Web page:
How a Lack of Systemic Thinking Threatens a Sustainable U.S. Energy Policy
The United States’ shifting approach to ethanol and other biofuels is a case study in short-sighted decision making.
Leading Sustainable Organizations
This post has been modified from the original version.
Even the best-laid plans can cause unintended consequences. But organizations that operate at less-than-optimal performance levels and are unable to think systematically are especially prone to surprising outcomes.
The U.S. Congress is a prime example. Consider, for instance, the impact of ethanol legislation on energy supply chains.
Supply chains are complex ecosystems that often span multiple industries and geographies. Changing the balance between supply and demand can have a profound impact on each link in the chain. Failing to appreciate these far-reaching consequences can be disastrous and very difficult to undo.
In the summer of 2005, the United States Congress passed the Energy Policy Act of 2005. President George W. Bush signed the act less than two weeks later at New Mexico’s Sandia National Laboratories under a sky-blue sign that read, “Energy Security for the 21st Century.” The act established the country’s renewable fuels standard (RFS) and required refineries to blend 4 billion gallons of renewable fuels into the nation’s supply in 2006. That accounted for about 3% of all fuel dispensed to American drivers that year. The mandate was extended by Congress in the Energy Independence and Security Act (EISA) of 2007 to 36 billion gallons by 2022. Refineries equipped to produce ethanol from corn — America’s most abundant crop — sprouted around the country.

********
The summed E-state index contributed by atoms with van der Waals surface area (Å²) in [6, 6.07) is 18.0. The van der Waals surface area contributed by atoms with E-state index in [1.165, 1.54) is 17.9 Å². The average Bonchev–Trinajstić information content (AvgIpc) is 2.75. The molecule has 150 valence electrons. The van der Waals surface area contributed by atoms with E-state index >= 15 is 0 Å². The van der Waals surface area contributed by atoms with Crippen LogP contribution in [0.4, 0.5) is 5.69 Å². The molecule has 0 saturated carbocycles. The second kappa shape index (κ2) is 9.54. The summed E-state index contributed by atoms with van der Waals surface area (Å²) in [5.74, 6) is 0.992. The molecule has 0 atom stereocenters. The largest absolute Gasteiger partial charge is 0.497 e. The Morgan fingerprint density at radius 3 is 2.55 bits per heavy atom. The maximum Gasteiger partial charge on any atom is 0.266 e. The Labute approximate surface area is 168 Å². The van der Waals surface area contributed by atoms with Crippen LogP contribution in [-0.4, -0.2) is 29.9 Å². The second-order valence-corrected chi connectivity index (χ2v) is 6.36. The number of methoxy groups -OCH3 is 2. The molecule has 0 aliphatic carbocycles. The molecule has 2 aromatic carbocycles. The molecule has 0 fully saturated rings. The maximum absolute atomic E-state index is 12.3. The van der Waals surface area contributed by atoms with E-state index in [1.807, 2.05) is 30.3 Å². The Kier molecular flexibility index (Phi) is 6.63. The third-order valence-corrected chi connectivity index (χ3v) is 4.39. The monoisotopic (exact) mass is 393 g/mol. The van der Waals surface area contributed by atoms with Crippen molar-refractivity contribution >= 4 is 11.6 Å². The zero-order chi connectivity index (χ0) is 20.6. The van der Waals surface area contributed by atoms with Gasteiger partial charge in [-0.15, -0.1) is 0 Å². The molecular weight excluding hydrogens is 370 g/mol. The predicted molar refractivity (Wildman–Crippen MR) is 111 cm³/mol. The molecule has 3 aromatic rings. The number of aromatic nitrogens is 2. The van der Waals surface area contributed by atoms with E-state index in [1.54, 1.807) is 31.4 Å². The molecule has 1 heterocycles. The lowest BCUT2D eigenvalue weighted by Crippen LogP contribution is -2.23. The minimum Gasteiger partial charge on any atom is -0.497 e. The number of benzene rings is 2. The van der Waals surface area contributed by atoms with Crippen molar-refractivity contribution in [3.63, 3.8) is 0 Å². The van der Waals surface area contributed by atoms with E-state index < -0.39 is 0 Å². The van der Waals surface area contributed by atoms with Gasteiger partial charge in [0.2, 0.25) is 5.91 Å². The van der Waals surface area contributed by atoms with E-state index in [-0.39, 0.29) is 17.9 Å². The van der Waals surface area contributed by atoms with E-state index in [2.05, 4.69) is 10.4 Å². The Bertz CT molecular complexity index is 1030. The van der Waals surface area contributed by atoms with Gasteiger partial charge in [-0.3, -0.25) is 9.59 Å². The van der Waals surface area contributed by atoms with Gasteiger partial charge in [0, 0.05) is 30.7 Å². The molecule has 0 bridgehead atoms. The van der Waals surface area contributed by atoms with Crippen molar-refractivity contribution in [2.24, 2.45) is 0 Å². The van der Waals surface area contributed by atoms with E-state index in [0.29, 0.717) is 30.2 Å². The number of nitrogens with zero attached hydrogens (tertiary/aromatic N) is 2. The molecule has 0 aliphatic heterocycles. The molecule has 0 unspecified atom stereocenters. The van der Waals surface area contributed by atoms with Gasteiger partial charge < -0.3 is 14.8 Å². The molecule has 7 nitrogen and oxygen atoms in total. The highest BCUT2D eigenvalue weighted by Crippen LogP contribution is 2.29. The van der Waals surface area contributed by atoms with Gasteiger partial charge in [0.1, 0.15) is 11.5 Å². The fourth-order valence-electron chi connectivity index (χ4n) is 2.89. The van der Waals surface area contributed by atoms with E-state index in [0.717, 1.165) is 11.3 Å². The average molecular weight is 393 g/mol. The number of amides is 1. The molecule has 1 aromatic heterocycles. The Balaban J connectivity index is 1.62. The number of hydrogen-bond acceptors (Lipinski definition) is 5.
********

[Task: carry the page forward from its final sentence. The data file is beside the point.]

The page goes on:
The logic seemed sound. By creating a steady and predictable demand for renewable fuels, the private sector would be able invest in a robust supply system. The second version of the renewable fuel standard distinguished types of biofuels — separate from conventional corn ethanol — and set volumes for four nested categories of biofuels: total biofuels, advanced biofuels, biomass-based diesel, and cellulosic biofuels.
The updated legislation, implemented by the U.S. Environmental Protection Agency (EPA), designated fuels resulting in a 50% or greater reduction in total greenhouse gas (GHG) emissions as “advanced biofuels.” It also defined fuels originating from non-food portions of plants such as wood, switchgrass, or corn husks as “cellulosic biofuels,” while “biomass-based diesel” was the given label to any diesel made from renewable non-petroleum resources. Both biomass-based diesel and cellulosic biofuels could be considered under the advanced total if the source met a 50% reduction in GHG levels.
Supply Chains in Conflict
In 2000, ethanol processors used about 8% of the nation’s corn crop.